CEO Of Tampa Oil Shipper Sees Possibilities in An Energy Transition

Credits: Galen Crout/Unsplash

The U.S. must rejuvenate its shipbuilding capacity in order to take advantage of any emerging technologies, Sam Norton said, reports Business Jounel.

A new era of cleaner fuels 

Overseas Shipholding Group (NYSE: OSG) currently ships oil on its tanker ships, delivering vast quantities from refining centers in Texas, Louisiana and Mississippi to Port Tampa Bay. The operation — which employs roughly 1,000 workers on ships and on shore — is vital to the economy of West Central Florida and Central Florida as a whole.

But President Joe Biden’s administration envisions a new era of cleaner fuels to quell climate change, pumping billions of incentives to electric vehicle and semiconductor manufacturing plants. Most recently, the Department of Energy provided a record $9.2 billion loan to Ford Motor Co. and its battery manufacturing supplier for facilities in Tennessee and Kentucky.

That prompted Norton to write a LinkedIn post explaining his thoughts on why federal money should also be used to revive a dormant shipbuilding industry. Like other port cities, Tampa once had a robust shipbuilding industry before and during World War II. Now, shipyards are mostly focused on repair. (Tampa Ship LLC, owned by Edison Chouest Offshore, does have construction capabilities.)

“If industrial policy is being used to incentivize the replacement of internal combustion engines in the automobile sector, why can it not be considered in a similar manner to allow the construction of a new breed of maritime assets to be led by domestic companies?” Norton wrote. “What might be possible if the capital to build a world-class commercial shipbuilding facility were made available upfront …?”

The business of transporting oil domestically via ships will stagnate or decline in the coming decades, Norton told the Tampa Bay Business Journal. New possibilities with other liquid bulk commodities may exist — if only the country could figure out how to build ships again.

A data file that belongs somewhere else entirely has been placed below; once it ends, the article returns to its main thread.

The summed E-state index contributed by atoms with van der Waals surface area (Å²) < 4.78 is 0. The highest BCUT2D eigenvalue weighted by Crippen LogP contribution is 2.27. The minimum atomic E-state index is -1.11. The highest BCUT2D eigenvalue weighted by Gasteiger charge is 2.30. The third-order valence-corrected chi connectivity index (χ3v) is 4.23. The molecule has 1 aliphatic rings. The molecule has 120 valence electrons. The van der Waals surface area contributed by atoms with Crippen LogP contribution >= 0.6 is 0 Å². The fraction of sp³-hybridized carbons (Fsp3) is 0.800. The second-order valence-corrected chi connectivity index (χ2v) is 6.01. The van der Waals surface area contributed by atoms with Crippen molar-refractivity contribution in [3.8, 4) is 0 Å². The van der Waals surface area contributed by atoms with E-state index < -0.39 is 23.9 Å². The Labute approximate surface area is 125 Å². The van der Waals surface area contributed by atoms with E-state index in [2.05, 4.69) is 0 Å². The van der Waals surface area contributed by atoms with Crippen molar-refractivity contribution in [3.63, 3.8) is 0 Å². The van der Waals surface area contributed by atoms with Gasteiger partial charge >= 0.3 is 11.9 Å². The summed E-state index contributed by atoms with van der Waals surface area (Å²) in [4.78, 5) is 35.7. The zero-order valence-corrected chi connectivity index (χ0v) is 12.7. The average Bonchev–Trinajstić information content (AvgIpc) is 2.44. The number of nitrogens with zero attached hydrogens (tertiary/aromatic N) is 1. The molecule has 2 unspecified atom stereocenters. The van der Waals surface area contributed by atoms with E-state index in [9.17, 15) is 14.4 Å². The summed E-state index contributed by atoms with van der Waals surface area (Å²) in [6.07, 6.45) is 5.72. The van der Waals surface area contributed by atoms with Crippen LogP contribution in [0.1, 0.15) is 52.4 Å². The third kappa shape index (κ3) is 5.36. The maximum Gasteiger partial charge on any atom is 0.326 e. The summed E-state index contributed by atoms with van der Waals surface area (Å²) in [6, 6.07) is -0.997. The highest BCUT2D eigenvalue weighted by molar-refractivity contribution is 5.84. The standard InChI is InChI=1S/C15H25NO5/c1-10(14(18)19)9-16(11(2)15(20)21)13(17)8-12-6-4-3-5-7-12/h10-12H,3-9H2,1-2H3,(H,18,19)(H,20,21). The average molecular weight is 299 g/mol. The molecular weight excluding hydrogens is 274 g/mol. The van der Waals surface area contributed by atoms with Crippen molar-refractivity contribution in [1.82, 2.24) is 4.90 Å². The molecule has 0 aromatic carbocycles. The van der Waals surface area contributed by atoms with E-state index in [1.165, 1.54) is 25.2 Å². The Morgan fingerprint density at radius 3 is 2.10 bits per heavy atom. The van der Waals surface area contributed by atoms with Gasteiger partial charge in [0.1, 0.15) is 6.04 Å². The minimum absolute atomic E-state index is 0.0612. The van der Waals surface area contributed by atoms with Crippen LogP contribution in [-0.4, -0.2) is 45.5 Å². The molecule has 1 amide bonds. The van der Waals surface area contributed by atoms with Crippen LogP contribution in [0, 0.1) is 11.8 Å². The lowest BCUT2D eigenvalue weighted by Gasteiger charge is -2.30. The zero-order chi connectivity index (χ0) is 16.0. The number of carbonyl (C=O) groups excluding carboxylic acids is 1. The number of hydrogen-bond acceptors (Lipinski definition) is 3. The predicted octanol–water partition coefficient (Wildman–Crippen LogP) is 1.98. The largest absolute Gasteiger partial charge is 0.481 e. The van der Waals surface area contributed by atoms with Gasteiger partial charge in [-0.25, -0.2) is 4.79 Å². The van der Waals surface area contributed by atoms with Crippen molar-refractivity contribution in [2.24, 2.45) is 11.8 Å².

“When I look at the challenges for OSG for the next several years, we’re probably OK,” Norton said. “But if you start to project 10 years or 20 years in the future, the types of ships that would be operated by our company are going to look different than they do today.”

Putting the controversial Jones Act in a new light

OSG is one of the largest Jones Act tanker operators in the country. That means it must comply with the rules set forth in the Merchant Marine Act of 1920, which requires all vessels transporting cargo between United States ports to be built in the U.S., registered under the U.S. flag and manned by U.S. crews.

Nowadays, that’s a niche industry. Costs are high, due to both labor and ship acquisition costs. U.S. shipbuilding prices are higher than in other countries, and most shipbuilders are focused on fulfilling military and other government orders.

“There’s not much competition. And the people that are engaged in that are not really focused on trying to develop a market,” Norton said. “To try and build a more commodity-like ship that has applications in the commercial world isn’t on their radar. That’s been the case for some time. And that creates an obstacle for the growth of a robust merchant marine [industry].”

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Source: Business Journal